The story of the space elevator is one you already know. Here is the executive summary: Jack, beanstalk, castle, giant, oh look a magic goose that lays golden eggs. Burglary, suspicious death of property owner in nasty fall, happily ever after. Done.
But you know what else was done? Only the whole damn economy!
In the 15th century Spain threw Europe into financial turmoil for 150 years by discovering a magic goose of its own: the gold and silver of the Americas — as well as a whole new continent of indigenous people to exploit at musket-point.
Back home, too few people suddenly had too much money and bought too many things. So things ran out, inflation soared, and existing wealth was devalued. Mass migration, urbanisation and food shortages meant that destitution became nearly absolute. Everything got very, very messy.
It took centuries for the Old World to recover. The New World was never the same again.
And that’s what happens when someone finds a golden goose.
On the far side of the path that Mars traces around the sun, but before the orbit of the gas giant Jupiter, we find our next goose: the asteroid belt.
As much as 10% of the tumbling space rocks there are made up of elements worth a pretty penny if you can get them back to Earth. But before you mine in space you have to get to space. And getting there is bloody expensive.
Lockheed Martin and Boeing used to charge upwards of $20 000 a kilogram to launch cargo into orbit on their Atlas V rocket. They’ve had to cut that to $13 000 since the arrival of SpaceX, which itself can charge as little as $2 200 a kilo on its Heavy Falcon rocket.
SpaceX is run by the erratic capitalist and spelunking aspersion-caster Elon Musk, who wants to bring the price down even further to around $80 a kg on the next model in the Falcon line. The Big Falcon rocket (go on, say it out loud), is meant to be one day take colonists to Mars. Which coincidentally is right next to the asteroid belt.
Japan, meanwhile, has been practising landing on asteroids. Its Hayabusa2 probe has been in the headlines for visiting the asteroid Ryugu. According to Planetary Resources — a real asteroid-valuation company that actually exists — Ryugu’s potential mineral yield is worth $82.76-billion.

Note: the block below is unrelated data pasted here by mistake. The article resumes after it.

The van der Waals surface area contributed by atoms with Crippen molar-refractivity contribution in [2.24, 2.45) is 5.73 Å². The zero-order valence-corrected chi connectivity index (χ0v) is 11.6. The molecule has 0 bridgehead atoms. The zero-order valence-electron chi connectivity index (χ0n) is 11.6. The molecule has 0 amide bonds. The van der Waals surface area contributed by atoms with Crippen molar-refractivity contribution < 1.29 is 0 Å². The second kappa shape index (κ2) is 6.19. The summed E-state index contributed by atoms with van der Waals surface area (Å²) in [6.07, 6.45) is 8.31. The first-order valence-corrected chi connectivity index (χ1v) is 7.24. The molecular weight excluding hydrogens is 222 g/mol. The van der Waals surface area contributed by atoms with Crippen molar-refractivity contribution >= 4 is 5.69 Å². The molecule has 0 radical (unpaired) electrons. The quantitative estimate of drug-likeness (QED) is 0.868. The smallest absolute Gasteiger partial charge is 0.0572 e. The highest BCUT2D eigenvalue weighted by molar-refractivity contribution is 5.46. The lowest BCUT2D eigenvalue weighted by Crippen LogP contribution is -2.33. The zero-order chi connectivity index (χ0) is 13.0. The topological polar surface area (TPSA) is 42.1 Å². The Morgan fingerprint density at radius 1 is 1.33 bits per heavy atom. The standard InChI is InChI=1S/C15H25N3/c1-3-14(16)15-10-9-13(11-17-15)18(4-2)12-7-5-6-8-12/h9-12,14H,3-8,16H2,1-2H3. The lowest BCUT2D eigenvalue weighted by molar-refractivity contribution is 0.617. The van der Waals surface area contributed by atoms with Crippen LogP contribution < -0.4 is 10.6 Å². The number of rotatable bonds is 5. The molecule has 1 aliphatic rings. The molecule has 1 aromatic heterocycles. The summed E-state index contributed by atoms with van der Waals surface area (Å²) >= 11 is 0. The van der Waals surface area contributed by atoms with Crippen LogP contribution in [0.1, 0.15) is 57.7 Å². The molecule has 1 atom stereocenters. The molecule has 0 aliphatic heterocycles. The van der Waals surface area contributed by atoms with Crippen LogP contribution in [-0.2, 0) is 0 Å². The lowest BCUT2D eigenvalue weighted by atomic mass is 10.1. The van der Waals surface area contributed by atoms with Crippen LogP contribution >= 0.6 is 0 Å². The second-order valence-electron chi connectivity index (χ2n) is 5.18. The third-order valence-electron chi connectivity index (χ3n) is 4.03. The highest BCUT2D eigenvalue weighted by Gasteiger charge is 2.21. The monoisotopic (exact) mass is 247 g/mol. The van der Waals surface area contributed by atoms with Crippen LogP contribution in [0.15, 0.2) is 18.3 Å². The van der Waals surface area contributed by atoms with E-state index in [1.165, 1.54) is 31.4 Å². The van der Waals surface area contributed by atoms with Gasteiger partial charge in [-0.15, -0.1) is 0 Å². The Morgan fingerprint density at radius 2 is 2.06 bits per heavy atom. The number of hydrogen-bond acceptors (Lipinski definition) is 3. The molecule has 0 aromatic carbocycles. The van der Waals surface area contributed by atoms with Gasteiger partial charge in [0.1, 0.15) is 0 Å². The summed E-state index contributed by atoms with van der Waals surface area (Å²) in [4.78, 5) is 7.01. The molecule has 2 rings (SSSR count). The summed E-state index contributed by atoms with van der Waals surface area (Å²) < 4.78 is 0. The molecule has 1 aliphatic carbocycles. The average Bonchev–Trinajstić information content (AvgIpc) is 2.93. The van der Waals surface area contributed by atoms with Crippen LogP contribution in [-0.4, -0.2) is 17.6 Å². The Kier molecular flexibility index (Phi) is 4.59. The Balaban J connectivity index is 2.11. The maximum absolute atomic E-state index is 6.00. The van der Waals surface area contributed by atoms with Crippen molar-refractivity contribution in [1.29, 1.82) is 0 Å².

But even if an asteroid was successfully mined, it would still be difficult to move its minerals to market. You could just lob it over the side of the space station and hope it lands somewhere soft, but that’s hardly ideal. Which is why big players are actively investing in space elevator tech.
Here’s how a space elevator works. Step 1: Tether a space station to Earth with a slender but sturdy ribbon using as-yet-uninvented materials. Step 2: Make an elevator that can crawl up and down the ribbon. Step 3: Send stuff up and down more cheaply than by using rockets. Step 4: Profit.
According to the president of the International Space Elevator Consortium in California, Peter Swan, an elevator could bring the cost of shuttling cargo and passengers between Earth and orbit to less than $12 a kilogram a trip. And that’s when things get interesting. And pre-apocalyptic.
The United States’ Nasa has been actively conducting feasibility studies since the late 1990s and, in 2012, the Obayashi Corporation in Tokyo announced plans to build a space elevator by 2050, projecting construction costs of approximately $90-billion.
Not to be outdone, the China Aerospace Science and Technology Corporation in November last year laid out plans to build a space elevator by 2045.
A month ago, researchers from Shizuoka University got Japan into pole position once more, saying they were testing the mechanics of tether-crawling in an experiment launched from the International Space Station.
And later this year the US military — which you’ll recall now has a Space Force — will join discussions about how to stop space junk from bashing into an elevator.
Whoever gets their elevator up and running first will be in prime position to exploit the resources of the asteroid belt. Others will follow, but so too will massive disruptions to the global economy as commodity prices plummet in a flooded market and expensive terrestrial mining operations find themselves outpriced and redundant. Economies will falter, nations will fail, and everything will get very, very messy.
And that’s what you risk when you build a beanstalk. If you go looking for a gold-laying goose, don’t be surprised when you discover it’s not magic at all. Just cooked.